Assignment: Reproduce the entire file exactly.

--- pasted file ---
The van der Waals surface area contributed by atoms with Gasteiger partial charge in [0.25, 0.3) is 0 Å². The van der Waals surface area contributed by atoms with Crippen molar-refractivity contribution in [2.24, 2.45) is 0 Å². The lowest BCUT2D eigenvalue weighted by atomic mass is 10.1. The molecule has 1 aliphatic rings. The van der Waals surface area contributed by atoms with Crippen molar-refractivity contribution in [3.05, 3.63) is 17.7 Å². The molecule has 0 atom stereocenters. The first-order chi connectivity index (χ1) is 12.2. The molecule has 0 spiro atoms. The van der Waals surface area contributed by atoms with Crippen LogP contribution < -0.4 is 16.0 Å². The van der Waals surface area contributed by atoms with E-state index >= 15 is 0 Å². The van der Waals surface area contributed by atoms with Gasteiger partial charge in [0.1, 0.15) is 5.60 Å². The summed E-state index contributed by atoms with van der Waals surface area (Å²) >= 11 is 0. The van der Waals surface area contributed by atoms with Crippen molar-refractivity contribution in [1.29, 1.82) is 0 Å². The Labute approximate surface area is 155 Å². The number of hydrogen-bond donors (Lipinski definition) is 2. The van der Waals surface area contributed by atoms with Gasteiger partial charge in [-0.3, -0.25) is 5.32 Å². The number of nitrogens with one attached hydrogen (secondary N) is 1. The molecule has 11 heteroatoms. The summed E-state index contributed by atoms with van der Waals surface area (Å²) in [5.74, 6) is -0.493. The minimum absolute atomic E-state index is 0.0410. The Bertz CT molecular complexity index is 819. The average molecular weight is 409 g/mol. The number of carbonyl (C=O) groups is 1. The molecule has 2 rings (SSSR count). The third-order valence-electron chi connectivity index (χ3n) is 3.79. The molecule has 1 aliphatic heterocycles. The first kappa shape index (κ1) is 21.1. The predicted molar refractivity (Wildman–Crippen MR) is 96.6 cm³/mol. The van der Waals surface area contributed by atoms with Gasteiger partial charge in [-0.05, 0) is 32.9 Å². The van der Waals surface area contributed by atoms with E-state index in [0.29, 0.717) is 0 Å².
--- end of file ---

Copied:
The van der Waals surface area contributed by atoms with Gasteiger partial charge in [0.25, 0.3) is 0 Å². The van der Waals surface area contributed by atoms with Crippen molar-refractivity contribution in [2.24, 2.45) is 0 Å². The lowest BCUT2D eigenvalue weighted by atomic mass is 10.1. The molecule has 1 aliphatic rings. The van der Waals surface area contributed by atoms with Crippen molar-refractivity contribution in [3.05, 3.63) is 17.7 Å². The molecule has 0 atom stereocenters. The first-order chi connectivity index (χ1) is 12.2. The molecule has 0 spiro atoms. The van der Waals surface area contributed by atoms with Crippen LogP contribution < -0.4 is 16.0 Å². The van der Waals surface area contributed by atoms with E-state index >= 15 is 0 Å². The van der Waals surface area contributed by atoms with Gasteiger partial charge in [0.1, 0.15) is 5.60 Å². The summed E-state index contributed by atoms with van der Waals surface area (Å²) >= 11 is 0. The van der Waals surface area contributed by atoms with Crippen molar-refractivity contribution in [1.29, 1.82) is 0 Å². The Labute approximate surface area is 155 Å². The number of hydrogen-bond donors (Lipinski definition) is 2. The van der Waals surface area contributed by atoms with Gasteiger partial charge in [-0.3, -0.25) is 5.32 Å². The number of nitrogens with one attached hydrogen (secondary N) is 1. The molecule has 11 heteroatoms. The summed E-state index contributed by atoms with van der Waals surface area (Å²) in [5.74, 6) is -0.493. The minimum absolute atomic E-state index is 0.0410. The Bertz CT molecular complexity index is 819. The average molecular weight is 409 g/mol. The number of carbonyl (C=O) groups is 1. The molecule has 2 rings (SSSR count). The third-order valence-electron chi connectivity index (χ3n) is 3.79. The molecule has 1 aliphatic heterocycles. The first kappa shape index (κ1) is 21.1. The predicted molar refractivity (Wildman–Crippen MR) is 96.6 cm³/mol. The van der Waals surface area contributed by atoms with Gasteiger partial charge in [-0.05, 0) is 32.9 Å². The van der Waals surface area contributed by atoms with E-state index in [0.29, 0.717) is 0 Å².